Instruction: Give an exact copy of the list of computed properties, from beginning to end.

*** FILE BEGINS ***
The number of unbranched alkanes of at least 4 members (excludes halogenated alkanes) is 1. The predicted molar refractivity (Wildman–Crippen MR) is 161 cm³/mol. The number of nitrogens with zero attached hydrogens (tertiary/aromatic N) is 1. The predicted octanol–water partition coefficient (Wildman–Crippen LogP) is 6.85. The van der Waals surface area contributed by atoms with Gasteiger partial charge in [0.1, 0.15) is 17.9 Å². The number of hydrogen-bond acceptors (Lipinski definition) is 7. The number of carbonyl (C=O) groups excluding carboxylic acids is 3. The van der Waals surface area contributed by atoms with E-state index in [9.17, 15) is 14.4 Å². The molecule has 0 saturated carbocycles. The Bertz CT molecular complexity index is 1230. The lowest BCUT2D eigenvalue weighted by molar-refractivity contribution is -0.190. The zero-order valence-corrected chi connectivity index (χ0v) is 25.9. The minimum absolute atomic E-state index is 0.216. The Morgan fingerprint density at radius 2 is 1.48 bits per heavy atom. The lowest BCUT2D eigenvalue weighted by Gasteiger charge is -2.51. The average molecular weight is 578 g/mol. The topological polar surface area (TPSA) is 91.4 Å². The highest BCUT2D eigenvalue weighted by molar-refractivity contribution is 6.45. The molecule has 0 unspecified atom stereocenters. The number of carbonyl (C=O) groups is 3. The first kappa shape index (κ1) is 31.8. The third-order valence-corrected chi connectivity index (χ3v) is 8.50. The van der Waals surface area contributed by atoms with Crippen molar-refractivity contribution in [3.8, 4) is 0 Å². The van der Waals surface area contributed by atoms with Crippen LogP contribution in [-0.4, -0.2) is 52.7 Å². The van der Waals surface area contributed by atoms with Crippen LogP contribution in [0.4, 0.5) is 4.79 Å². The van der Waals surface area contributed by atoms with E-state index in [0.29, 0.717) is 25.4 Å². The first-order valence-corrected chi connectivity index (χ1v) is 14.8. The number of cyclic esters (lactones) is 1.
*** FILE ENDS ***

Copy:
The number of unbranched alkanes of at least 4 members (excludes halogenated alkanes) is 1. The predicted molar refractivity (Wildman–Crippen MR) is 161 cm³/mol. The number of nitrogens with zero attached hydrogens (tertiary/aromatic N) is 1. The predicted octanol–water partition coefficient (Wildman–Crippen LogP) is 6.85. The van der Waals surface area contributed by atoms with Gasteiger partial charge in [0.1, 0.15) is 17.9 Å². The number of hydrogen-bond acceptors (Lipinski definition) is 7. The number of carbonyl (C=O) groups excluding carboxylic acids is 3. The van der Waals surface area contributed by atoms with E-state index in [9.17, 15) is 14.4 Å². The molecule has 0 saturated carbocycles. The Bertz CT molecular complexity index is 1230. The lowest BCUT2D eigenvalue weighted by molar-refractivity contribution is -0.190. The zero-order valence-corrected chi connectivity index (χ0v) is 25.9. The minimum absolute atomic E-state index is 0.216. The Morgan fingerprint density at radius 2 is 1.48 bits per heavy atom. The lowest BCUT2D eigenvalue weighted by Gasteiger charge is -2.51. The average molecular weight is 578 g/mol. The topological polar surface area (TPSA) is 91.4 Å². The highest BCUT2D eigenvalue weighted by molar-refractivity contribution is 6.45. The molecule has 0 unspecified atom stereocenters. The number of carbonyl (C=O) groups is 3. The first kappa shape index (κ1) is 31.8. The third-order valence-corrected chi connectivity index (χ3v) is 8.50. The van der Waals surface area contributed by atoms with Crippen molar-refractivity contribution in [3.8, 4) is 0 Å². The van der Waals surface area contributed by atoms with Crippen LogP contribution in [-0.4, -0.2) is 52.7 Å². The van der Waals surface area contributed by atoms with Crippen LogP contribution in [0.4, 0.5) is 4.79 Å². The van der Waals surface area contributed by atoms with E-state index in [0.29, 0.717) is 25.4 Å². The first-order valence-corrected chi connectivity index (χ1v) is 14.8. The number of cyclic esters (lactones) is 1.